A Recalibrating Fintech Space
March 16, 2023
Fintech is going through a difficult time. After several years of flying high, especially in 2021, an uncertain economic backdrop is testing the business models of these startups. At the same time, a tighter private capital market is making it harder to raise funding, which means many of these companies need to either figure out how to make a profit or they are going to run out of cash to operate. In fact, fintech funding has declined for the last four straight quarters, hitting $10.7 billion in Q4 2022 — a level not seen since 2018, according to data from CB Insights.
It might be tempting to look at such data, coupled with headlines detailing layoffs and valuation cuts at some of the most reputable fintech companies, and think it’s all bad news. And, for a bank, this environment may conjure discussion about retreating from ambitions that include working with such players. But these reactions are probably misguided. Essentially, what we are seeing is a separating of the wheat from the chaff, and it’s likely going to be a good thing in the end because it will lead to a stronger, more capital efficient fintech market on the other side. In the context of banking, that means more attractive partners and value propositions to take advantage of.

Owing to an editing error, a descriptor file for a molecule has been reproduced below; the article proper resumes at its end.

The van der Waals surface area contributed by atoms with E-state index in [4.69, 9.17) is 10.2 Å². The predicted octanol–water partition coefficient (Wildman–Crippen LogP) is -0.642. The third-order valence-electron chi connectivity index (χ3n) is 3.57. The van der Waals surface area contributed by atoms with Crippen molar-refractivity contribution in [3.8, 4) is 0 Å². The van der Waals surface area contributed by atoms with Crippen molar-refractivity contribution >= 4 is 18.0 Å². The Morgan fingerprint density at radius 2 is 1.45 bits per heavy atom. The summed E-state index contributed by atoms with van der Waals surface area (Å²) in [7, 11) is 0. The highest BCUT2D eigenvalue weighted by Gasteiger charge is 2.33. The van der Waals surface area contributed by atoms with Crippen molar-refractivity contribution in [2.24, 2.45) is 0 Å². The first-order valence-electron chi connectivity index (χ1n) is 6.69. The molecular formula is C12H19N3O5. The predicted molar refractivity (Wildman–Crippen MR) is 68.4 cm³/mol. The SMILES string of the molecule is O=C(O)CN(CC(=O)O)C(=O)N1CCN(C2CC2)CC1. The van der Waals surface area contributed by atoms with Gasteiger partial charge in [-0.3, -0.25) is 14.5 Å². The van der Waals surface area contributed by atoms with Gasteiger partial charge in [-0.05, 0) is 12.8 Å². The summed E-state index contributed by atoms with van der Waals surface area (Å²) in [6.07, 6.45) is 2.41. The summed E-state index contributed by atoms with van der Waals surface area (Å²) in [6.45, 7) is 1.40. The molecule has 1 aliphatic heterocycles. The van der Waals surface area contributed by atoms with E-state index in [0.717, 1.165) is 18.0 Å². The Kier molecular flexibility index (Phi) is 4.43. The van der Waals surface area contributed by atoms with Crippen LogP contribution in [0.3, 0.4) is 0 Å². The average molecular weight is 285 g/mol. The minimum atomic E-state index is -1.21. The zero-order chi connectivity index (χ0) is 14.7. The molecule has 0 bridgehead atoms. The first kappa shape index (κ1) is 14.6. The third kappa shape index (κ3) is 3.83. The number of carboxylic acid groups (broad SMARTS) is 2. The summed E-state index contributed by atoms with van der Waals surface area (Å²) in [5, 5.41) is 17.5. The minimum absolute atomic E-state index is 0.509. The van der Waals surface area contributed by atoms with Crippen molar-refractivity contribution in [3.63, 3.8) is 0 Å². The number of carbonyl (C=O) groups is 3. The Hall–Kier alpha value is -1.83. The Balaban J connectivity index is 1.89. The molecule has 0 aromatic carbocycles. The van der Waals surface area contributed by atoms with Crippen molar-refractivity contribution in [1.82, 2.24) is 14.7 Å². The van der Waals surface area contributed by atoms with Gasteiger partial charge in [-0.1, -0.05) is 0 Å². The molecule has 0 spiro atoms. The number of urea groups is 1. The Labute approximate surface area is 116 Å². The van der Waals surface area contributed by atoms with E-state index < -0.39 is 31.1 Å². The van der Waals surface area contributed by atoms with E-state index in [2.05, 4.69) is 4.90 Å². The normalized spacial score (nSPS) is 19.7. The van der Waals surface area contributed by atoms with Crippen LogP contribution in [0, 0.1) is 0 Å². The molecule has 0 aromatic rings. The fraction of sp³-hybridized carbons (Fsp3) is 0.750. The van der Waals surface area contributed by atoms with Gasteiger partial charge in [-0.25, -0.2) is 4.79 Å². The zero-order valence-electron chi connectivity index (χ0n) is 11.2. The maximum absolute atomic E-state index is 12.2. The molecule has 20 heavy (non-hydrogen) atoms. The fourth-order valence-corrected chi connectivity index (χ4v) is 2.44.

We’re already starting to see the beginning of this in who is still able to raise funding today. Banking-as-a-Service (BaaS) provider Treasury Prime, for example, is fresh off a $40 million Series C funding round, while payments company Moov recently raised $45 million in Series B funding. One notable thing these companies have in common is that they are in the business-to-business (B2B) space rather than business-to-consumer (B2C). It’s quite likely that we are going to see a lot more focus on such companies in the next few years, as these players are solving underlying problems for other businesses. And that’s a much more lucrative area to be than in B2C, where people are not used to paying for a lot of the services fintechs are serving up.
This shift is set to lead to tremendous opportunities for traditional financial institutions (FIs), as the companies building these propositions are largely going to be selling into such organizations. As a result, we will probably see major leaps forward in what those FIs can deliver. Capitalizing on this new climate, though, will require having a strategy in place to spot, assess, and onboard these new solutions as they emerge. Banks are going to have to recalibrate their approach to fintech the same way the fintech market is recalibrating internally. Ultimately, those who make the most of this new era will likely be those who can move with agility and identify the winners early.